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Keep PTSD In Mind As You Plan Workplace Festivities This 4th of July

Nina Tomaro | Marketing and Communications, Mind Share Partners


While it’s common for employers to host summer celebrations that often coincide with July holidays, it’s important to remain aware of the different experiences employees may have. Awareness around post-traumatic stress disorder (PTSD) is especially important during the 4th of July when some employers may consider having fireworks at an office picnic or holiday celebration.

About 8 million adults (roughly 3.5% of Americans each year) have PTSD every year, and fireworks, explosions, and other noisy displays can raise anxiety levels, trigger panic attacks, and bring back traumatic memories. Here are a few things to keep in mind and be aware of.

What is PTSD?

Post-traumatic stress disorder (PTSD) is a mental health condition that can occur in people who have experienced or witnessed a traumatic event such as a natural disaster, a serious accident, a terrorist act, war/combat, rape or other violent personal assault. Simply put, PTSD is a natural fear response to traumatic events, but one that persists for months or even years after the danger has gone.

Who experiences PTSD?

Combat veterans are often the focus of concern around the 4th of July, as the Department of Veterans Affairs estimates up to 20 percent of vets who served in the Iraq and Afghanistan wars experience PTSD.

However, PTSD triggers and symptoms are not limited to veterans, as anyone at any age can experience PTSD including but not limited to those who have experienced abuse, accidents, disasters, traumatic events, and loss of a loved one. It’s also possible for those who haven’t experienced an event first-hand but had a friend or family member experience extreme danger to experience PTSD symptoms. For example, the National Center for PTSD estimates that 28 percent of people who have witnessed a mass shooting develop PTSD.

Keeping PTSD In Mind In The Workplace

While not all people who have PTSD will experience a trigger from fireworks, organizations should aim to create environments that are aware, supportive and tolerant to every employee. Instead of including fireworks within your company celebrations, it might be best to leave that for individuals’ personal time. Where possible, removing potential environmental triggers that are known to stir PTSD symptoms, such as fireworks, is a good approach and way to be inclusive during the holiday season.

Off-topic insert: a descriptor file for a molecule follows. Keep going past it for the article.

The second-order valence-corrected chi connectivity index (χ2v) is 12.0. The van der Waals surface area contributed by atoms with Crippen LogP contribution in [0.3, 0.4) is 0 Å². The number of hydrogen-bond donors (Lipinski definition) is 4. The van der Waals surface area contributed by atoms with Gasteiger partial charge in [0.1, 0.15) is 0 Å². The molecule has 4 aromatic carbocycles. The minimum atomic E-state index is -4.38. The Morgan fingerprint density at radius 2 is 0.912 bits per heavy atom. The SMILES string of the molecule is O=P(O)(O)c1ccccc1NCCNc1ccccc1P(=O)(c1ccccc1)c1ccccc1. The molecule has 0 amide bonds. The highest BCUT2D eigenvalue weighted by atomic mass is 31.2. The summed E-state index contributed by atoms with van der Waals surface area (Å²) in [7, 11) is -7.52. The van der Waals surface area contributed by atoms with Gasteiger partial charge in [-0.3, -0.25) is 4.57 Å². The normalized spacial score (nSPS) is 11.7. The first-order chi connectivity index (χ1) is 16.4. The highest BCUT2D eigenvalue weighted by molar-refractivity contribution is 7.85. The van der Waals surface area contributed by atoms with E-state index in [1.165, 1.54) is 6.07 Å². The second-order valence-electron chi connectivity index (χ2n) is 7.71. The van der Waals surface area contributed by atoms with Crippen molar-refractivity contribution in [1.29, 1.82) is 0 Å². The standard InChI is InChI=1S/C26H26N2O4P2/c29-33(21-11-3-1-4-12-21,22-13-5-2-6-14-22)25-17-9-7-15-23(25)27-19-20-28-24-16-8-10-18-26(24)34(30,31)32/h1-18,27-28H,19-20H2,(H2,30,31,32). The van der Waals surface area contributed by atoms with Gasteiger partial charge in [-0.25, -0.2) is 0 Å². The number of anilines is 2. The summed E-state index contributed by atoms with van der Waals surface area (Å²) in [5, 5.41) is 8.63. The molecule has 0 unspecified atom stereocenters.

Noise-reduction for PTSD is just one of many ways to create a company culture that supports mental health at work. Whether or not you have a diagnosis, every employee experiences mental health challenges, whether that’s stress, burnout, or an actual condition.

Learn more about mental health and stigma in workplaces in Mind Share Partners’ Mental Health at Work 2019 Report, and equip your company with the skills to name, normalize, and navigate mental health at work.


Nina Tomaro is a marketing and communications consultant at Mind Share Partners, a nonprofit that is changing the culture of workplace mental health so that both employees and organizations can thrive. It does this through awareness, workshops, and peer groups.

Nina is also working on a consulting basis with companies and brands to tell their story more effectively in a digital world. Previously, Nina launched her career in a unique startup community called "The Downtown Project" founded by Tony Hsieh in Las Vegas, Nevada. Nina worked with and consulted in every area of marketing for a variety of startups over a 4-year duration in Las Vegas. During this time she also performed speaker curation, helped entrepreneurs craft VC pitch decks and presentations, and supported several major events. Nina led the communications team for the largest arts festival on the West Coast and was the Marketing Director for a startup in the Edtech space.



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